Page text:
• 83 Metascore
    • 90 Critic Score
    With Pilgrimage Of The Soul, MONO have given us an album that can confidently stand alongside As The Love Continues and G_d’s Pee AT STATE’S END!
    • 83 Metascore
    • 80 Critic Score
    Flying Dream 1 is, in many respects, a typical Elbow album – warm, comforting and sincere. It’s also a record that many of us need after the last two years.
    • 65 Metascore
    • 70 Critic Score
    Dave Gahan’s emotional input is never in doubt, but despite some excellent production – and fine backing vocals – it is kept at a distance at times. Seen live, however, this set should be quite an experience.
    • 82 Metascore
    • 90 Critic Score
    On first listen, it seems unfocused, rambling and at times impenetrable, but given time, it unfurls into something utterly compelling and all encompassing. ... It’s a difficult and traumatic journey at times, but it is worth taking.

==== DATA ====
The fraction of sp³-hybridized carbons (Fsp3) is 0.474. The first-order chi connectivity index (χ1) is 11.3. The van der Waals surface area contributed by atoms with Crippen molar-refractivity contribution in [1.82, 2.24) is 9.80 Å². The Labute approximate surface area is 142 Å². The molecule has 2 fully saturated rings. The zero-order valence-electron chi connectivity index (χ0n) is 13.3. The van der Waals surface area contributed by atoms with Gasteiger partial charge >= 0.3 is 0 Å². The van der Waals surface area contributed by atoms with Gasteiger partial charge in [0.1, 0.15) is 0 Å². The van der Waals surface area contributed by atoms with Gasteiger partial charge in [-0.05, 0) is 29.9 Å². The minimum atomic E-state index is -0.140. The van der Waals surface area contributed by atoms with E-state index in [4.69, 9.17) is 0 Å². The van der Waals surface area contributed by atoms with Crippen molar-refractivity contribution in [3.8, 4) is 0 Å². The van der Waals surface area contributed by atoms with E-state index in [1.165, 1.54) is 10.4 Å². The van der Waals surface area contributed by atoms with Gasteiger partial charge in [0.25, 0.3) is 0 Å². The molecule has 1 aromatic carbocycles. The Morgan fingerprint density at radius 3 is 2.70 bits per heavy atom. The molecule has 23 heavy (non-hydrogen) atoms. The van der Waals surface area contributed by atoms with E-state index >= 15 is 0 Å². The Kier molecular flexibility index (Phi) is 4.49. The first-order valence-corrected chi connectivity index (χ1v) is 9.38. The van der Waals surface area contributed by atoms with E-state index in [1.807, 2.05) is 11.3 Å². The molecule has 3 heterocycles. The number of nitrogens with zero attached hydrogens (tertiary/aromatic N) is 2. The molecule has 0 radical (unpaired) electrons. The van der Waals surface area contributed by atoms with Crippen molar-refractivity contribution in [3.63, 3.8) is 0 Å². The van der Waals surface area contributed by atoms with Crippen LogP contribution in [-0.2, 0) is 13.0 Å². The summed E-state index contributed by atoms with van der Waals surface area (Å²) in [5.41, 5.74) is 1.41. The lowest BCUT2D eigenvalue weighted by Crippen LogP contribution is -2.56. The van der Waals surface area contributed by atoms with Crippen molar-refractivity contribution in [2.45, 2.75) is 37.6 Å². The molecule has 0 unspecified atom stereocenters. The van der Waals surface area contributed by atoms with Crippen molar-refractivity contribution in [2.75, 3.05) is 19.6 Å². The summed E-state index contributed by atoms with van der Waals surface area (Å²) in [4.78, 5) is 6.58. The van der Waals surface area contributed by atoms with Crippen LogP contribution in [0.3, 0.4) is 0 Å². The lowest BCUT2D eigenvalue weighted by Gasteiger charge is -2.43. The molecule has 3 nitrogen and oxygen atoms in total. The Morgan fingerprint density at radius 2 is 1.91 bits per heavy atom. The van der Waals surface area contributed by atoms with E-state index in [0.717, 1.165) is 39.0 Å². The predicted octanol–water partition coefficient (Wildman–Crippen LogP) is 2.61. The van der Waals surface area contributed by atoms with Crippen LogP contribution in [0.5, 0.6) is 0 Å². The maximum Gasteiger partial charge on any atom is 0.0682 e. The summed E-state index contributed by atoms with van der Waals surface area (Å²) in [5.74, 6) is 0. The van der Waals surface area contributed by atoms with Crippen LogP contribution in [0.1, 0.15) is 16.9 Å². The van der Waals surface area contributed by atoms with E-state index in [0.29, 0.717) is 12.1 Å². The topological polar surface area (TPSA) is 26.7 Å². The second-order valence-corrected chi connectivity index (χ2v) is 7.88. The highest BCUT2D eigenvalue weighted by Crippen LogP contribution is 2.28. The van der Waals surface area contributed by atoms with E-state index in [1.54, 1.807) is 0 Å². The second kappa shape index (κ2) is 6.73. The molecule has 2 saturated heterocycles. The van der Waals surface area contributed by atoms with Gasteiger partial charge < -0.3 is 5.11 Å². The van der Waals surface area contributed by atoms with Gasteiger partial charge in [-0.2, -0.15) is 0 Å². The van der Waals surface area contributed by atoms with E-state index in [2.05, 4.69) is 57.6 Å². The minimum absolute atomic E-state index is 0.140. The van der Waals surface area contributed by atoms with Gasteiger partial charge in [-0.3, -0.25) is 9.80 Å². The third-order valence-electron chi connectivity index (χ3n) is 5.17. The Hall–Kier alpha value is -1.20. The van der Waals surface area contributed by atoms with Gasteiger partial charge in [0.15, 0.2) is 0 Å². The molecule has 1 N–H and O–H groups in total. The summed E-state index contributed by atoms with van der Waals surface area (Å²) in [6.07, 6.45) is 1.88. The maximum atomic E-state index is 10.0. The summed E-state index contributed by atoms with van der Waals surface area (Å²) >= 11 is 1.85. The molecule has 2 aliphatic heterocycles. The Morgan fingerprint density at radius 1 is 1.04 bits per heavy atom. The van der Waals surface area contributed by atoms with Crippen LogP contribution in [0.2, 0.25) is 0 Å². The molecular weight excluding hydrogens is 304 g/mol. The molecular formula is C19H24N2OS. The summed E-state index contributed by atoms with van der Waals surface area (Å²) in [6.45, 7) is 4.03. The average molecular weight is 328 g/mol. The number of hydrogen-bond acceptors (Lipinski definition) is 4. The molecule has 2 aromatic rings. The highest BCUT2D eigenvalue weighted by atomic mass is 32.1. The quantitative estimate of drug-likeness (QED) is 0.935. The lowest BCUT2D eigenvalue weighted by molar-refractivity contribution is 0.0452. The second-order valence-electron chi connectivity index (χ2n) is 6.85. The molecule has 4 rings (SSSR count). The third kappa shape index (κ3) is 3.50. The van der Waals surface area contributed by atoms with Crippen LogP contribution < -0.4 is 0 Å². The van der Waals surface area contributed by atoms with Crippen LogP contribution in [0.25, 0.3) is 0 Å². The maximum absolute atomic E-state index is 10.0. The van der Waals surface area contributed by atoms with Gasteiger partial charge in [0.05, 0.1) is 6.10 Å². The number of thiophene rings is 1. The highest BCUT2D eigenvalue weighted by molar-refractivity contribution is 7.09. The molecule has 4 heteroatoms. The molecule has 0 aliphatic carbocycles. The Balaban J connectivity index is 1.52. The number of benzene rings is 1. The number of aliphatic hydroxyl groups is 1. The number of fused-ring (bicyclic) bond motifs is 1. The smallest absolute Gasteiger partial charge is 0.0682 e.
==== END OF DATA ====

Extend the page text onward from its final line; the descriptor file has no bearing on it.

• 75 Metascore
    • 70 Critic Score
    Monument is another addition to what’s becoming one of the most quietly consistent back catalogues in UK instrumental music, and proof that while others may begin to run out of ideas at this stage of their careers, Portico Quartet are sounding as fresh as ever.
    • 84 Metascore
    • 80 Critic Score
    The Solution Is Restless, by its title alone, does not have all the answers – but its musical debates are gripping. The spectacle of three creative identities finding common ground in a divisive world is both priceless and inspiring.
    • 79 Metascore
    • 80 Critic Score
    Things Take Time, Take Time is a tender, comforting salve of a listen, and will be one of those albums that you keep returning to when life seems a bit too much.
    • 82 Metascore
    • 90 Critic Score
    The dark, introspective nature of Idles’ latest release may well disappoint those who love the band for their rabble-rousing, tongue-in-cheek headbangers. But for those who’ve been waiting some time for the beloved Bristolians to take a left turn with their sound, Crawler is an absolute thrill.